Alumni Success – Julia Norrell ’57

Julia Norrell ’57

Julia Norrell ’57

For decades, Julia J. “Judy” Norrell ’57 has lived near the center of power, but for her, success isn’t about power. It’s about “those Eureka! moments when we can still learn.”

Part of her learning journey took place at Ohio Wesleyan, where Dr. V. E. Devadutt, a philosophy professor from India challenged her to widen her perspective. “I had been pontificating about a recent tour of European art, as only a college student can do, and he observed that educated Americans know about Europe, but educated Easterners know both Eastern and Western culture. He commented I should come back and talk to him when I had seen India.”

Norrell says she was “infuriated. I went back to my room in Austin Hall and tore up my application for a Fulbright in France. Instead, I applied for a Fulbright to India. I had no idea that Fulbrights for India were almost never given to undergraduates, but I got one, and so did one other undergraduate from Reed College.”

Immediately upon her graduation, Norrell took off for India. “That was a vintage year in my life,” she says, “living in a culture not my own, and where no one cared whether I was a Republican or a Democrat. In America it mattered; in India, it didn’t. My father was in Congress [William Frank Norrell served in the House of Representatives from Arkansas from 1939 to 1961; following his death in 1961, his wife, Catherine, was elected to serve out the remainder of his last term with Judy serving as her campaign manager; after Congress, Catherine went on to a distinguished career in the State Department] and politics was a staple at our house. My time in India, combined with the liberal arts experience I had at Ohio Wesleyan, did widen my perspective, both worldwide and parochially.”

“When I returned to the United States, I was planning to go to grad school to study philosophy but my father was ill, and he was concerned that ‘philosophy bakes no bread’,” Norrell continues. “He very much wanted me to go to law school, so I became a lawyer. I never practiced, though.”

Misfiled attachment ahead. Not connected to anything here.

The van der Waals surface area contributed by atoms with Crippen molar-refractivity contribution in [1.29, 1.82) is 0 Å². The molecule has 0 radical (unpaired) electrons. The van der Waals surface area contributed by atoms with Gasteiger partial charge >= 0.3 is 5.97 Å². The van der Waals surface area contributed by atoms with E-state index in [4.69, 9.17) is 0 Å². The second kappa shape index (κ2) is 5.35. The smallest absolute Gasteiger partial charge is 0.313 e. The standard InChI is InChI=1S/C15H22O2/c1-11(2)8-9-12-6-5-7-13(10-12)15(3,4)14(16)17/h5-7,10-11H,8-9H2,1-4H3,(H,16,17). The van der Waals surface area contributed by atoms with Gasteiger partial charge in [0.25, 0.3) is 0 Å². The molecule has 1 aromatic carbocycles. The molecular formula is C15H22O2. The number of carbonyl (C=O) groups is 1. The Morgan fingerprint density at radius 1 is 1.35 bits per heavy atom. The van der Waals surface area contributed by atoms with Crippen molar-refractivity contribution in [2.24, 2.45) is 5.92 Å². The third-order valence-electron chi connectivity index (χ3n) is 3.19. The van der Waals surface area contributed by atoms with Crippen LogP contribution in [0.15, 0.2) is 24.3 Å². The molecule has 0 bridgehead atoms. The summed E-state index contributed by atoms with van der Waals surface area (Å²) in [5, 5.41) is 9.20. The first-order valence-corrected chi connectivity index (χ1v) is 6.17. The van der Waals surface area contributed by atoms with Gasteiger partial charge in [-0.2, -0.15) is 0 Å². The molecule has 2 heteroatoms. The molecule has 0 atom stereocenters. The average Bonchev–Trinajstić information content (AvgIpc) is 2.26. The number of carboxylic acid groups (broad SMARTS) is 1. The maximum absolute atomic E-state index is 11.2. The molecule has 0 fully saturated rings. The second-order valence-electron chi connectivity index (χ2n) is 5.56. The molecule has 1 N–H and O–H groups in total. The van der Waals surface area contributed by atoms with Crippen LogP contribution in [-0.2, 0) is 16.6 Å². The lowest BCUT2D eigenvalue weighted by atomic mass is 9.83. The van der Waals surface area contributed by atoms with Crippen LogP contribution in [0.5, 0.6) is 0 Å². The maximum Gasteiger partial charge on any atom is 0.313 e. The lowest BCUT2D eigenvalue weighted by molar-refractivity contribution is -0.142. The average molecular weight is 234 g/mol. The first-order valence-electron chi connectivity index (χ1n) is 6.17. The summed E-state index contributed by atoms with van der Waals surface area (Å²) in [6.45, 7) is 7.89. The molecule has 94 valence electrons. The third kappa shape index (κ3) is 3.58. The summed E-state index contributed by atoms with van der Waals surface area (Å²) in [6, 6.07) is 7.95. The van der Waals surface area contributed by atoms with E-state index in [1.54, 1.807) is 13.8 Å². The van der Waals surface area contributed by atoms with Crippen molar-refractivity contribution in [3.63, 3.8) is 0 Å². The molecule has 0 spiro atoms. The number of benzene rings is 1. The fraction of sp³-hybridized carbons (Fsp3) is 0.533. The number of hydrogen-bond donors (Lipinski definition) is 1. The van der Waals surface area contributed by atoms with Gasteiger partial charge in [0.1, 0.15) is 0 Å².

Buttressed by her law school experience, Norrell found herself gravitating toward government and became a lobbyist. Norrell was unique in the diversity of clients she represented. Throughout the years, she represented clients as diverse as the National Arts Trust Fund, the International Association of Machinists, the Business Roundtable, and the American Council of Life Insurers (ACLI). After retiring from ACLI, Norrell owned a successful private government relations firm, representing clients in the insurance and business community.

When asked about the most satisfactory accomplishment in her lobbying career, Norrell pointed to the enactment of the legislation establishing Title IX which she was involved with while she served as Legislative Director of the National League of Women Voters. “Joe Paterno and the college coaches strongly opposed the legislation and when we began, we felt we were tilting at windmills. On Capitol Hill, they wondered what ‘the girls’ wanted—and by ‘girls’ they meant not only the athletes, but also the women who supported the legislation,” she says with a chuckle. “We prevailed because we persisted and persisted. I was pleased that Senator Dale Bumpus of my home state of Arkansas voted with us. Having just watched this year’s Olympics, I have to say I feel that getting Title IX passed was a real success that has produced lasting effects.”